not this time..but maybe for the next one.

      However..your giving the course does not explain why it is bad
      methodology to assume Aramaic for a 1st century prayer when
      the common tongue for the non-literate was Aramaic.

      Jack

      --
      ______________________________________________

      taybutheh d'maran yeshua masheecha am kulkon

      Jack Kilmon
      jkilmon@...

      http://www.historian.net
    • Mark Goodacre
      ... It is an interesting question, and encouraging to see Goulder s critique taken seriously. One or two thoughts: (1) Of course Goulder s major point is the
      Message 2 of 5 , Dec 10 6:24 AM
        On 6 Dec 99, at 19:32, Jeffrey B. Gibson wrote:

        > > Incidentally, I'm finding myself more and more inclined to the position,
        > > noted some time ago by E.F. Scott, that none of the "Matthean" bits in
        > > the LP are secondary. That is to say, I'm entertaining the idea that
        > > what has traditionally been taken to be Matthean additions to the prayer
        > > are not additions at all but represent the Q (or earliest Greek) form of
        > > the prayer. This has been percolating ever since I skimmed through
        > > Goulder's latest article in JBL on self contradiction in the IQP. If
        > > Matthew, certainly more than Luke, comes out of the same environment in
        > > which Q was produced, why should we not regard the language of Matthean
        > > Q sayings and material as more faithful to Q than, as is usually done,
        > > that of their Lukan counterparts? I suppose this is something I'm going
        > > to have to raise on Synoptic-L.

        It is an interesting question, and encouraging to see Goulder's critique
        taken seriously. One or two thoughts:

        (1) Of course Goulder's major point is the methodological problem of
        reconstructing Q based on the assumption that its language is non-
        Matthean, particularly given the clear cases of Matthean characteristic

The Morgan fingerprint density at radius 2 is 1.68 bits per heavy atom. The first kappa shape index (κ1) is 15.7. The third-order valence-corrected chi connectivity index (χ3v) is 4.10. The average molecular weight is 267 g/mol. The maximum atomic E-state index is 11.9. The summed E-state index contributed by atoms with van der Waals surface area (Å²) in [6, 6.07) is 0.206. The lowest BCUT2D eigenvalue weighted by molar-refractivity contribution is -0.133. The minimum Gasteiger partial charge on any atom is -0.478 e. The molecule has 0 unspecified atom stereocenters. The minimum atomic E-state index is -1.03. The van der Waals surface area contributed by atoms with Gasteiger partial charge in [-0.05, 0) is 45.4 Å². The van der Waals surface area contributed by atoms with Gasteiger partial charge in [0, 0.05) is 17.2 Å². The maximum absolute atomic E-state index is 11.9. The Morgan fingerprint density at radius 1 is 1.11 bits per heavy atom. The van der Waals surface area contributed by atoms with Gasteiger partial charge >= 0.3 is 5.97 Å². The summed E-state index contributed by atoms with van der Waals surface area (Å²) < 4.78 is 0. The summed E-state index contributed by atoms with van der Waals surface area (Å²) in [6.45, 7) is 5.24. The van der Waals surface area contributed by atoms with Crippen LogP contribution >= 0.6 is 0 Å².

phraseology in verbatim double tradition. For him, this is a sign of just
        how self-contradictory the enterprise of reconstructing Q is, not least
        because of that standard argument from alternating primitivity:
        ultimately this sheds doubt on the existence of Q.

        (2) The question, however, that Jeffrey seems to be asking here is
        whether Goulder's critique might be valuable not so much in casting
        doubt on Q as in casting doubt on the way in which it tends to be
        reconstructed. This is an interesting question but I think that it re-
        focuses Goulder's central concern all the more: if we admit that Q's
        style was largely Matthean, we need to notice that the argument from
        alternating primitivity is beginning to be eroded, hence one of the
        standard grounds for believing that Q existed at all is undermined.

        (3) What, though, of the undeniably Matthean elements in phraseology
        of the Lord's Prayer? Goulder feels that they are signs of Matthean
        composition of the prayer out of the hints in Mark. My own feeling is
        that Matthew has probably composed the Lord's prayer in interaction
        with oral tradition. Goulder's theory does not adequately account for
        the oddity of EPIOUSION, for example: indeed he struggles to find a
        source in Mark for that whole petition (in the original JTS piece even
        attributing this to oral tradition before he had worked out the full
        "midrashic" theory).

        Mark
        --------------------------------------
        Dr Mark Goodacre mailto:M.S.Goodacre@...
        Dept of Theology tel: +44 121 414 7512
        University of Birmingham fax: +44 121 414 6866
        Birmingham B15 2TT United Kingdom

        http://www.bham.ac.uk/theology/goodacre